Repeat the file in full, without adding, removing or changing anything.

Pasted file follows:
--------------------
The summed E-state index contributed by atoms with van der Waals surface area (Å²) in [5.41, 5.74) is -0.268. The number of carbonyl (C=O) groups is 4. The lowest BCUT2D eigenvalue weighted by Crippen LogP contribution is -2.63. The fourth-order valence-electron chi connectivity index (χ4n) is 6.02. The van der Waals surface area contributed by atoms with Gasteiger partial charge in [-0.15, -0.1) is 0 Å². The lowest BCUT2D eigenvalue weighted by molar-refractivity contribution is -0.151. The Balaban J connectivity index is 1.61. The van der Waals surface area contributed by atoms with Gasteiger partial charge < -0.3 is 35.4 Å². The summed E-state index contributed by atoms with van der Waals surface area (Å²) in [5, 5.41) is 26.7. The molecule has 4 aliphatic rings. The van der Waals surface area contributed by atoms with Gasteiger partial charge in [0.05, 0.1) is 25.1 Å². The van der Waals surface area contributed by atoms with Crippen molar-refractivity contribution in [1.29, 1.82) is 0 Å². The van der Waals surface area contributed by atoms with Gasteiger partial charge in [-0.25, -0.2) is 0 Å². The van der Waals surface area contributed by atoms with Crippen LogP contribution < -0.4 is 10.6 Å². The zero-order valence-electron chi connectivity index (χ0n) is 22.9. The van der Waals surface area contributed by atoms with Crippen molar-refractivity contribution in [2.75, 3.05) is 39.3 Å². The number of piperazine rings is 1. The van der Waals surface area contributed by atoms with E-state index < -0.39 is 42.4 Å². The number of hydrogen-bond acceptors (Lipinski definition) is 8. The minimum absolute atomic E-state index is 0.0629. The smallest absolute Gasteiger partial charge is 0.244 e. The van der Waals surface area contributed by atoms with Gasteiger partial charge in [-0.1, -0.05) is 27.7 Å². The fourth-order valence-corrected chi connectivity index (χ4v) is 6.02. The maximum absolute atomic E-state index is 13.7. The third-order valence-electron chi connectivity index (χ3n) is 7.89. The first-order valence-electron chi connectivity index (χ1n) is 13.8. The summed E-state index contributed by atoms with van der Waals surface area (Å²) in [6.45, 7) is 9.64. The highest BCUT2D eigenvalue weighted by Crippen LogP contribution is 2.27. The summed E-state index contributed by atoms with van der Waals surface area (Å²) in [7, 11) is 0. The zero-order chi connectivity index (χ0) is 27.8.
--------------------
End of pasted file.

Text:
The summed E-state index contributed by atoms with van der Waals surface area (Å²) in [5.41, 5.74) is -0.268. The number of carbonyl (C=O) groups is 4. The lowest BCUT2D eigenvalue weighted by Crippen LogP contribution is -2.63. The fourth-order valence-electron chi connectivity index (χ4n) is 6.02. The van der Waals surface area contributed by atoms with Gasteiger partial charge in [-0.15, -0.1) is 0 Å². The lowest BCUT2D eigenvalue weighted by molar-refractivity contribution is -0.151. The Balaban J connectivity index is 1.61. The van der Waals surface area contributed by atoms with Gasteiger partial charge < -0.3 is 35.4 Å². The summed E-state index contributed by atoms with van der Waals surface area (Å²) in [5, 5.41) is 26.7. The molecule has 4 aliphatic rings. The van der Waals surface area contributed by atoms with Gasteiger partial charge in [0.05, 0.1) is 25.1 Å². The van der Waals surface area contributed by atoms with Crippen molar-refractivity contribution in [1.29, 1.82) is 0 Å². The van der Waals surface area contributed by atoms with Gasteiger partial charge in [-0.25, -0.2) is 0 Å². The van der Waals surface area contributed by atoms with Crippen LogP contribution < -0.4 is 10.6 Å². The zero-order valence-electron chi connectivity index (χ0n) is 22.9. The van der Waals surface area contributed by atoms with Crippen molar-refractivity contribution in [2.75, 3.05) is 39.3 Å². The number of piperazine rings is 1. The van der Waals surface area contributed by atoms with E-state index < -0.39 is 42.4 Å². The number of hydrogen-bond acceptors (Lipinski definition) is 8. The minimum absolute atomic E-state index is 0.0629. The smallest absolute Gasteiger partial charge is 0.244 e. The van der Waals surface area contributed by atoms with Gasteiger partial charge in [-0.1, -0.05) is 27.7 Å². The fourth-order valence-corrected chi connectivity index (χ4v) is 6.02. The maximum absolute atomic E-state index is 13.7. The third-order valence-electron chi connectivity index (χ3n) is 7.89. The first-order valence-electron chi connectivity index (χ1n) is 13.8. The summed E-state index contributed by atoms with van der Waals surface area (Å²) in [6.45, 7) is 9.64. The highest BCUT2D eigenvalue weighted by Crippen LogP contribution is 2.27. The summed E-state index contributed by atoms with van der Waals surface area (Å²) in [7, 11) is 0. The zero-order chi connectivity index (χ0) is 27.8.